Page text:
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The unjust execution of socrates

THE UNJUST EXECUTION OF SOCRATES

Michael Turack

Professor Pierson

History 101.02N

The University of Toledo

4/28/92

In the vortex of life, many evils have transpired.

Vices such as plagues, unforeseen deaths, and corruptness.

Among the tragic acts of malefic proportion was the death of

the Greek philosopher, Socrates. He tried to prove and

invalidate many theories through reasoning, and he was

murdered for his beliefs. His execution was not justified

because the charges that were brought against him were false

and unfounded.

The fist crime that Socrates was charged with was that

of impiety. This charge was invented primarily to discredit

him and make him unpopular with the citizens. The charge was

that of not acknowledging the same gods that the state

believed in. Throughout the book, Socrates refers numerous

times to the fact that it is because of the gods that things

are as they seem to be. "Do you suggest that I do not

believe that the sun and moon are gods, as is the general

belief of all of mankind?" (57). The fact that Socrates did

not publicly speak about the gods attributed to the fact

that the charge was heresy. Socrates maintains that he is

not like other philosohers. He is a free-thinker, and his

beliefs are those of private and intimate thoughts of Gods.

Socrates also states that he is not a teacher, however he was

not at all happy with the analogy, but took it as a

compliment and used it in his defense. He used these

accusations to his advantage by saying that he never charged

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charged anyone for believing or listening to them. The

combination of these arguments should have cleared Socrates

of the charge of heresy.

The second charge brought against Socrates was that of

corrupting minors. Socrates battled this charge through the

use of the same arguments. The argument that he did not

consider himself a teacher, the fact that he never accepted

any money for talking or listening to people, and the fact

that he believes in gods are what Socrates used to defend

himself. By confronting the accusation that he was

corrupting the minors, Socrates tried to clear himself by

manipulating his arguments so that Meletus, Anytus, and Lycon

(the men who brought both charges against Socrates) had to

answer questions about these charges. When the questions of

Socrates were placed before Meletus, his answers seemed to

have proven that Socrates was innocent. However, when the

verdict was announced, it demonstrated the opposite.

Upon hearing the verdict, GUILTY, it was plain to see

that the Greek assembly was like every other political

assembly, corrupt.

"I should never have believed that it would be such a

close thing; but now it seems to me that if a mere thirty

votes had gone the other way, I would have been acquitted.

Even as it is, I feel that so far Meletus' part is concerned

I have been acquitted; and not only that, but anyone can see

that if Anytus and Lycon had not come forward to accuse me,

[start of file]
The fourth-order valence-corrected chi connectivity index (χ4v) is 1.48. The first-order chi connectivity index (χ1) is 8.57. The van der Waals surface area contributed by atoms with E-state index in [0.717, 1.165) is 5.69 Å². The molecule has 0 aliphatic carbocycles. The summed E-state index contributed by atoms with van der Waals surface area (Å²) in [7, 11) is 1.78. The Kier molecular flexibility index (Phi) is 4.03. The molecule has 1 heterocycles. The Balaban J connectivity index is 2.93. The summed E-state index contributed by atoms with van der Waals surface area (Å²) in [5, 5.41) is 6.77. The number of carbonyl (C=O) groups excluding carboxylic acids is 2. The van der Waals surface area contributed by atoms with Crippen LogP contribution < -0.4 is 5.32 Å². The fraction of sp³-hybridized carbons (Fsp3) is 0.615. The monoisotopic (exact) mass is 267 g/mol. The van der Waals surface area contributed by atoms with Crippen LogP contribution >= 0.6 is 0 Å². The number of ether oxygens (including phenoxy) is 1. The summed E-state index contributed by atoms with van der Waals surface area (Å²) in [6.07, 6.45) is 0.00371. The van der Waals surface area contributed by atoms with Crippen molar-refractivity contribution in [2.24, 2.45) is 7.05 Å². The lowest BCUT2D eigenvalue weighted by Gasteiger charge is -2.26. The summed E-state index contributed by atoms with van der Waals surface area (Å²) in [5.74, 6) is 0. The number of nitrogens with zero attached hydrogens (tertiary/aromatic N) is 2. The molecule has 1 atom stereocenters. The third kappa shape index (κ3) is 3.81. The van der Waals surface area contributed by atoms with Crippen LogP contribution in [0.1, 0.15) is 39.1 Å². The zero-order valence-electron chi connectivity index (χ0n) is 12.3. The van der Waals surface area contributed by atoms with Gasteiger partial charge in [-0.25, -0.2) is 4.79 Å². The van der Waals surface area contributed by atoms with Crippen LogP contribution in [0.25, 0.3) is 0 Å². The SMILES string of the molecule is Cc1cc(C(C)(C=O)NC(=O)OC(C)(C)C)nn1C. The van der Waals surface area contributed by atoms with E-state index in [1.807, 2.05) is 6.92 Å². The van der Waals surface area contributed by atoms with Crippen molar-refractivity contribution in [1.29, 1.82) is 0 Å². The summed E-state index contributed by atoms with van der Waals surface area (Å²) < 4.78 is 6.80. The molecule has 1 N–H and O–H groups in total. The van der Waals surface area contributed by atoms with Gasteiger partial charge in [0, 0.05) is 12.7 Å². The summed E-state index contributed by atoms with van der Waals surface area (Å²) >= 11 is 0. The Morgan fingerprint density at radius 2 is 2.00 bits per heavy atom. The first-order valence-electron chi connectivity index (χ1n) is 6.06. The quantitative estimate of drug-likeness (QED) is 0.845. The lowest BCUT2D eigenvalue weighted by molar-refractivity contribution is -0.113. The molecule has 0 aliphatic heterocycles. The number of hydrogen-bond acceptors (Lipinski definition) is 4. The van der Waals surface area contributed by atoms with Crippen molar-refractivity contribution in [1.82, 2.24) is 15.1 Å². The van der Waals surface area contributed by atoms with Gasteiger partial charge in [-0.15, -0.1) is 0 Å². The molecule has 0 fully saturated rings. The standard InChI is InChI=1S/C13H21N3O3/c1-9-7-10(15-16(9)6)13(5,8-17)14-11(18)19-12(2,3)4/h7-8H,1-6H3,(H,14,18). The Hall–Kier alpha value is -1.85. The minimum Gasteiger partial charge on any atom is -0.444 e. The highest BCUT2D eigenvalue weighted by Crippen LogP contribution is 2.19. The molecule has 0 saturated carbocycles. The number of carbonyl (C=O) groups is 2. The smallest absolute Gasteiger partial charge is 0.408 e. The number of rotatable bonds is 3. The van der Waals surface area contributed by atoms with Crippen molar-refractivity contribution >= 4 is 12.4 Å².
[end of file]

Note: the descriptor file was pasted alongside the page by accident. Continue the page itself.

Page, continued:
Meletus would have actually lost a thousand drachmae for not

having obtained one-fifth of the votes" (69).

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People in todays society need not look any further than

their own governments (especially in the United States) to

see how ancient were governments really immoral.

Once the verdict of guilty had been announced, Meletus

demanded the death penalty. Socrates could have easily

persuaded the assembly that it was too harsh and taken a

lesser sentence, but Socrates took the sentence of the death

penalty in stride. Unlike all other executions, Socrates

could not be penalized immediately due to a religious

ceremony during which it is forbidden to carry out

executions. Socrates' execution would not take place

immediately because the ceremony ended upon the return of a

ship to a distant island. He was incarcerated, and was

entitled to have visitors. He permitted many of his friends

to see him, and even though Socrates was urged many times to

try to escape (because it could be arranged) he would not

attempt it. When confronted as to why he would not do as his

friends advised, he replied that it would be breaking laws

and his code of ethics. Crito had this to say, "And will no

one comment on the fact that an old man of your age, probably

with only a short time to live, should dare to cling so

greedily to life, at the price of violating the most

stringent laws?" (95). At the conclusion of this, Socrates

said that if he compromised his beliefs, then he would be

compromising his soul. Upon that, Crito did not discuss the

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over that issue anymore. Then came the day when the boat

arrived. All of Socrates' friends gathered to be with him

one last time. After a long discussion, Socrates took the

poison that was to end his life before it was mandatory for

him to do so. His reasoning was that the inevitable can not

be put off. Minutes later Socrates died, and the punishment

had been carried out.

If it was not for the fact that a corrupt government

existed as well as those who wish harm upon others, many of

the travesties, such as the death of Socrates, could have

been avoided. It is only now that people can reflect back

upon what Socrates thought and admire him for the true

philosopher that he was.

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